One last note and this from "a pastor", there is a large portion of Christianity that is very much like is presented in the film. Unfortunately, they don't see themselves in this light, but they are. They plant the flag in their churches, and even then along with the Christian flag, the American flag is in a place of priority over the Christian flag. Ask yourself the question of why, using logic as to the point that their faith is supposed to supersede their country.

    Don't get me wrong on the above point, I have nothing against America, but churches that place an American flag in the place of priority over the supposed flag of their faith, are teetering on the Nationalistic approach presented in Jesus Camp. One also only has to look at the political system to see this happening, and therefore the subject matter starts to hit close to home, and thus the attack on the documentary.

    I realize I am unique, I am posting today a political piece I wrote last night that touches on this subject as there seems to be political pundits to compete for the religious vote, and in return deliver nothing of what they have promised, the sad thing is that many within the religious community falls for their bait, hook, line and sinker.

    The thing about Jesus Camp, is that the subject matter of mixing politics and faith have gone beyond an assault on adult thought, to where it is now being used on Children. Jesus Camp illustrates, that at least for this one Camp, and many within this particular segment of the population, that the militaristic, pro Republican response isn?t just a spiritual allegory, it is a point of reality which is being taught. When Christians talk about openly taking up arms to present and preserve their faith, they are no longer acting on the strength of their faith, but the power of the arms they take up. This is a serious theological point that many Christians will argue because they are caught up more with the power of ?The Republican Party? (a point reference, not necessarily a point of actual reality), then their faith is not in their God, their faith is in the geopolitical systems that give the allusion of supporting faith concepts.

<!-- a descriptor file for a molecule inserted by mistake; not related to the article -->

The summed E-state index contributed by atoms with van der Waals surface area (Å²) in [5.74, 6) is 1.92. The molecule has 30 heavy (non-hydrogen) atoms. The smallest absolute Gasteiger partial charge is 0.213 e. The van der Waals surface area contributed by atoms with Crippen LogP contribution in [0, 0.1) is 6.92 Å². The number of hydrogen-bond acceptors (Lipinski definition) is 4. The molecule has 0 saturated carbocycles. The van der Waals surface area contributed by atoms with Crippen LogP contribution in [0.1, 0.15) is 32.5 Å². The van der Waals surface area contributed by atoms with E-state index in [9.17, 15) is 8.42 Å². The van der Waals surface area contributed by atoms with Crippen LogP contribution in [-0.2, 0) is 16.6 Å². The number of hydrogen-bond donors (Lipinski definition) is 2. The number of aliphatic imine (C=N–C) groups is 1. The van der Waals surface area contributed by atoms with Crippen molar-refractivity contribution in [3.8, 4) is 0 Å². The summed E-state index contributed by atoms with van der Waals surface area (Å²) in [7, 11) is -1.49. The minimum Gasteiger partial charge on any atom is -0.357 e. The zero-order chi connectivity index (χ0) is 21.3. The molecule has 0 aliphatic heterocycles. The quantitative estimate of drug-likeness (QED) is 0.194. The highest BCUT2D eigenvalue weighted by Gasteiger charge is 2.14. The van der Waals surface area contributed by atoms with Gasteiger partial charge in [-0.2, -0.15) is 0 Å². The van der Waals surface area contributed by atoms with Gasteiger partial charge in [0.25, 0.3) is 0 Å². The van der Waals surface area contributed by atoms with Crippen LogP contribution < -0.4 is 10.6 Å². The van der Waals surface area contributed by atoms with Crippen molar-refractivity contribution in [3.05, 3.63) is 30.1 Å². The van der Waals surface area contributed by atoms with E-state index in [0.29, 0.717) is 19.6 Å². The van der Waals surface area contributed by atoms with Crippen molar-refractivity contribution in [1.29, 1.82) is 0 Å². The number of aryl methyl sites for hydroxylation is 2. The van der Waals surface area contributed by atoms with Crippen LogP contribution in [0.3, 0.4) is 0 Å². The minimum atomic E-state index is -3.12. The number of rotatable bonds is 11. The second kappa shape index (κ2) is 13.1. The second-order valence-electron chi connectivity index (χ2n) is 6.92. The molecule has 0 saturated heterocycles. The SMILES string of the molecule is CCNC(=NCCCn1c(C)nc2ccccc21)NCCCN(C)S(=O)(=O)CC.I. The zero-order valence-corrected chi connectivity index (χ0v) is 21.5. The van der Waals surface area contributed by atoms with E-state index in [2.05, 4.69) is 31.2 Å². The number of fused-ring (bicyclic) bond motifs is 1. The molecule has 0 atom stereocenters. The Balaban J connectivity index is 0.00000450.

Personally, I thought Jesus Camp was one of the best documentaries of the year, at the demise of many Christians, and those ultra conservative political pundits, I will hold to this view. Is it fun to watch? Nope, but a filmmaker, especially a documentary film maker, does not change the scenes they are given. When children are given the opportunity to praise America over God, and have their picture taken with a cut out of George Bush, or Ted Haggard says the things he says in a church service, one would have to assume that the filmmakers somehow manipulated and caused these things to happen. I don?t believe that to be the case, the used the cards they were given, and made the most confronting movie possible with those cards. You can?t blame them for that.
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  9. #9

    Default Re: Jesus Camp

    here is a link to the article I published today at HJ and on TVP. There are two pretty good videos at the end, although the Chris Rock one will offend some.

    http://thevirtualpew.blogspot.com/20...president.html
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    A certain amount of opposition is of great help to a man. Kites rise against, not with the wind. ~ John Neal